5 Tips to Start a School Gardening Project For Your Students
Posted by Breggie Hoffman on 20 January 2021 8:25 PM SAST
Post written by Tamlyn Combrink
Learn how to create and start your own school gardening project for your students by following the below 5 steps.
1. Organize a School Garden Committee
Getting such a project off the ground requires a team. Thankfully, you have a group of students, teachers, administrators, staff, and parents available to you. Identify the green-thumbs and interested parties in the lot and form an official committee. Consider individual resources and skill-sets so that you’ve got your bases covered for all aspects of the project, from fund raising to fence building and seed planting to local public relations. This committee will be instrumental in gaining school board approval and garnering community participation.
2. Pick the Right Spot on the School Grounds
Once the committee is in place it is time to pick a plot of land on school grounds suitable for the garden. For starters, you will want to take your climate into consideration, noting how much exposure to sunlight the garden will need – aim for full sun in an under utilized yet highly visible area of the school grounds. Pick seeds for fruits and vegetables that respond well to community-type gardens in moderate climates and ensure adequate access to water and drainage systems and tool storage. In addition, keep in mind that this garden is going up on school grounds, which means that it will need to be established in an area separate from where students partake in outdoor activities and sports. It won’t matter now well one tends to a school garden if softballs and soccer balls land on its plot on a daily basis. Once you have develop a site plan, begin the application process to your school district for project approval. Often school districts have a policy regarding school gardens that will guide you through the steps required to get your project approved.
3. Secure Funding and Sponsorship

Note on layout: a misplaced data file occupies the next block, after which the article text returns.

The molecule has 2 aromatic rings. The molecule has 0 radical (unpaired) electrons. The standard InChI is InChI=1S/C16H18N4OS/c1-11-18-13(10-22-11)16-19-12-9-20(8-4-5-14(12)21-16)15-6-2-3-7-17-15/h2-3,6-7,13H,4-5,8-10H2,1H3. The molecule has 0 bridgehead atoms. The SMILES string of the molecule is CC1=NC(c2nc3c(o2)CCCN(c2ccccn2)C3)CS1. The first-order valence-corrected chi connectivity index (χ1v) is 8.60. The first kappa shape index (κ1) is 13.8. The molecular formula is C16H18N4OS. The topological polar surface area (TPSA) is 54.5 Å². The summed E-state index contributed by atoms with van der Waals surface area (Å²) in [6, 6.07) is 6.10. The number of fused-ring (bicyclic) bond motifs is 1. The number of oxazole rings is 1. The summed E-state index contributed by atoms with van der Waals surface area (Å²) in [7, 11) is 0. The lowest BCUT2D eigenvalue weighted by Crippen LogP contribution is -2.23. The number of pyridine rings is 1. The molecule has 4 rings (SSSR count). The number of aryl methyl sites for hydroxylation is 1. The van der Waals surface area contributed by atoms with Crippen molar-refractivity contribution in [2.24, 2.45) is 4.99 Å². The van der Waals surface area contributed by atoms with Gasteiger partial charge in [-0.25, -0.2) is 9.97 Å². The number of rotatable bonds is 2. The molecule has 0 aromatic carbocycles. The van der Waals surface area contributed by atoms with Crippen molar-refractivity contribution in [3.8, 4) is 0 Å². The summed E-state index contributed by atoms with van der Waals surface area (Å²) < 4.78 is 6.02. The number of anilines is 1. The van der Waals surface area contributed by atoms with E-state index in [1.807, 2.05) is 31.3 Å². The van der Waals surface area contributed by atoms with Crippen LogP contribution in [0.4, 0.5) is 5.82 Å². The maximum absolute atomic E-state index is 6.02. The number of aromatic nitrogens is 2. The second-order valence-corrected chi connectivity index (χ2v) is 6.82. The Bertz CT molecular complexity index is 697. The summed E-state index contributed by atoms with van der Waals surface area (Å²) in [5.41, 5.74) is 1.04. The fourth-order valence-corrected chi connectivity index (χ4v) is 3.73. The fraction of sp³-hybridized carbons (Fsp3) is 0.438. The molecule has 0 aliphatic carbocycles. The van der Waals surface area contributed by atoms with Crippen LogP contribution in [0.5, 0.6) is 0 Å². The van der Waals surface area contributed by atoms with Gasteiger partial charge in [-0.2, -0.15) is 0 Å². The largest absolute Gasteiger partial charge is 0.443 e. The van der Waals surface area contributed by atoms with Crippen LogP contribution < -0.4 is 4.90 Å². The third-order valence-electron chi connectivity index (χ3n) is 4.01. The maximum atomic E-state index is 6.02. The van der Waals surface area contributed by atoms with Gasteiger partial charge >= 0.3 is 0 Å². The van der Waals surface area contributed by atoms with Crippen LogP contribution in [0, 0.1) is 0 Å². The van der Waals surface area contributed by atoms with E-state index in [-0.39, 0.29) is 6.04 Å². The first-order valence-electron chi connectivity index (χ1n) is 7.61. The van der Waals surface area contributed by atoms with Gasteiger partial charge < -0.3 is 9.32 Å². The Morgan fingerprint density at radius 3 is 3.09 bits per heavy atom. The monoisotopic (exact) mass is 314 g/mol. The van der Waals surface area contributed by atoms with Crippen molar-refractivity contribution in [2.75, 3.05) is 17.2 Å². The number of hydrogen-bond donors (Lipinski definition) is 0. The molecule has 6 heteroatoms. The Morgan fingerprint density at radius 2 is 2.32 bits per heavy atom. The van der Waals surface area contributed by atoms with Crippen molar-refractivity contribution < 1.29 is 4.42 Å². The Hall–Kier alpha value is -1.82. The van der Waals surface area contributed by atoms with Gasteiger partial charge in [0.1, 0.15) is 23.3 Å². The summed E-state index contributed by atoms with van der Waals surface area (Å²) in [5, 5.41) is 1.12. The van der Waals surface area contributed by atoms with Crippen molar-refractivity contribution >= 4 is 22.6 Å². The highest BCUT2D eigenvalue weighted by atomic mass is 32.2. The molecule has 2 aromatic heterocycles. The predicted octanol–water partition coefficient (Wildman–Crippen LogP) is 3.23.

With the plot of land decided the vision of your school gardening project becomes clearer. At this point you can look at securing modest funding for the project, when the school’s internal budget does not have room for it. While it does not cost much to get one running, why not make it the best that it can be? Simply setting up a Facebook profile or page on the school’s website that gives the local community and organizations the opportunity to donate to the effort can make a big difference. Otherwise, traditional methods such as school bake sales can do the same. The necessity of funds can be negated by securing sponsorship from local businesses that can contribute materials to the endeavor. For example, your local home and gardening center could provide your school with the necessary soil and seeds needed to get started, receiving recognition as a sponsor in exchange.
4. Plant Short- and Long-Term Harvest Crops
A school garden project should consider integrating a mix of produce that will “bear fruit” within the school year and those that will not be harvested for quite some time. This is useful not only for the diversity of the overall yield, but it encourages patience and long term investment from all parties involved, in particular that of the students. It’s a great experience for students to plant seeds in the early spring and harvest them before they leave for summer break, and such a thing is necessary to keep the interest of children at K to Grade 3 levels. However, students become even more involved and take on a stronger nurturing role when other items in the garden require long term care. Their role as budding organic gardeners becomes deeper rooted when they return through their summer breaks and the subsequent school year/s to help tend to the garden. Depending upon your climate, produce such as blueberries, avocados, and lemon trees make for great long haul school garden additions that can span relative generations of students.
5. Tie it Into Academics to Enhance Support
It should be made evident (for invested parties) that the knowledge and skills developed by students in a well thought-out school garden are directly related to the academics of their institution. Curriculum sciences of biology and chemistry are at play, as is math, social studies, and the arts. Your committee can campaign for the school’s governing bodies to apply class credit to some of the time spent tending to the garden. There is nary a better way to teach students than actual hands-on experience delivered in a manner that is near and dear to their hearts.
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